Listing a property with out-of-the-ordinary features is a double-edged sword, real estate agents say. Unusual amenities may draw attention to a listing, but they can also narrow the field of potential buyers.
A house built in the shape of a guitar may be a conversation piece, but, really, who wants to sleep in the frets?
More often than not, unusual features come about because someone created a home to suit his or her own desires, without necessarily giving thought to selling down the road - like the two-story river-rock bathroom in the Topanga, Calif., home of Rita George that she designed and had built by hand. It's part of her all-rock-and-boulder house, constructed by local stone artisans.
To enter the tub and shower, George climbs three rock steps. A cupola ceiling and arched etched-glass windows - made by another local craftsman - complete the stone-castle look.
"This house is part of me," said George, who said she has no intention of selling. "They'll have to drag me out of here when I'm 105. I love this house."
But a Malibu compound was recently listed for sale with multiple one-of-a-kind features. Its owner is Douglas Busch, a photographer who specializes in large-format black-and-whites and whose works has been exhibited in museums. Busch designed and built the complex three years ago.
The 10-acre property, which has a 4,500-square-foot main house, provides plenty that's out of the ordinary. To start, the portion of the roof over the bed in the master bedroom fully retracts by remote control, opening the room to the elements.
Several inches of water cover another flat roof of the multilevel house, and a pump keeps things moving in a babbling-brook kind of way. Steppingstones lead to lounge chairs.
There's a separate sitting-sleeping deck surrounded by water with an outdoor fireplace. "To take the chill off," Busch said.
And that's just the roof.
Busch's detached studio - all 4,000 square feet of it - is completely surrounded by water. Water flows under it from the pond that it sits in, and the front door is reached by stepping-stones. The glass garage-style door that fronts it opens completely, exposing the studio to the elements.
"I keep it open most of the time," he said.
Some of the home's more unusual features reflect Busch's passions.
Take, for example, his feelings about running water. He likes it in the gentle Zen-waterfall way, soothing and quiet - hence the rooftop water elements and the studio-in-the-pond. But he finds water disturbing in the bathtub-roaring-and-splashes way.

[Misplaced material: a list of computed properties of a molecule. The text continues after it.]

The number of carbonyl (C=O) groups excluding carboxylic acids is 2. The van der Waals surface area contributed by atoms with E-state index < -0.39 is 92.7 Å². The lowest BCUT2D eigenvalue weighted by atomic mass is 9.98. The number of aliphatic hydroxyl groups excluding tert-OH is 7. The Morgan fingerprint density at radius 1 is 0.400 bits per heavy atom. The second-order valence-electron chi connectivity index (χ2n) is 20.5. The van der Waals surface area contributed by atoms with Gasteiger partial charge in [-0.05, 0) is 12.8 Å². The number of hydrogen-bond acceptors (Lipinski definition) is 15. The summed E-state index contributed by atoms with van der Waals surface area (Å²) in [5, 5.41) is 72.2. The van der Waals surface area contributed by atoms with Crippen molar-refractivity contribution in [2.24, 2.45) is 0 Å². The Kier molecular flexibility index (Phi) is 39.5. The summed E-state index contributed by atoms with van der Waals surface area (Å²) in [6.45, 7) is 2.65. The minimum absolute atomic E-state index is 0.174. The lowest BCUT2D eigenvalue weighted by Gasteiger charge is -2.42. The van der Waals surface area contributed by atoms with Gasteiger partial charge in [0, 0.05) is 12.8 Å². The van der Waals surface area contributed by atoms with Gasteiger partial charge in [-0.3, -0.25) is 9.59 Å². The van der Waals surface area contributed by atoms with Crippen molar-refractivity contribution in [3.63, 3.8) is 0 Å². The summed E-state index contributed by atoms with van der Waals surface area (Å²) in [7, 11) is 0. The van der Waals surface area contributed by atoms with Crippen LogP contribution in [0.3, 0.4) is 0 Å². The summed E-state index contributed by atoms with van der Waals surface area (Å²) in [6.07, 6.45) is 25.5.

So his master tub fills and drains quietly from the bottom. Water runs in - and out - via jets and openings along the bottom perimeter.
His lack of affection for drains carries over into the other bathrooms. The shower in the studio's bathroom is the whole room. The drains are hidden beneath the planks of sauna wood that are the flooring.
There is also a 110,000-gallon swimming pool. Busch claims it is the third-largest private pool in Los Angeles. The spectacular ocean-view property listed for $9.75 million.
The market for properties such as this is small, real estate agent Shirley Sherman said. The buyer of such a home likely would be someone who appreciates its "five-star workmanship," she said - and who probably doesn't have small children.
The granddaddy of houses with outrageous amenities may have been the five-bedroom place that NBA legend Wilt Chamberlain (who long called Philadelphia home) had built in 1971 and lived in until his death in 1999.
Chamberlain installed a gold-lined hot tub, a retractable mirrored ceiling above the master bed, and a wraparound swimming pool that extended into the living room. Subsequent owners removed many of the original features, and the house was recently listed for sale again, at $9.995 million.
Two Hollywood TV writers purchased the 8,000-square-foot house from Chamberlain's estate in 2002 for nearly $3 million, and extensively remodeled it - although the retractable ceiling in the bedroom remained.
The house attracted much attention over the years but wasn't an easy sell. When Chamberlain's estate was trying to unload it, it was initially listed at $7.45 million and later reduced to $4.38 million.
How far is over-the-top when it comes to the rich and famous?
Although publishing giant William Randolph Hearst may have set the bar high with his castle, San Simeon, surely Microsoft Corp.'s Bill Gates has cleared it easily.
Gates' Seattle lakefront home has a 92-foot-long grand staircase. And if you find the 84 steps from the entrance to the ground floor daunting, there's always the elevator.
His 1,000-square-foot dining room seats 24, and the 2,500-square-foot exercise facility includes a trampoline room with a 20-foot ceiling.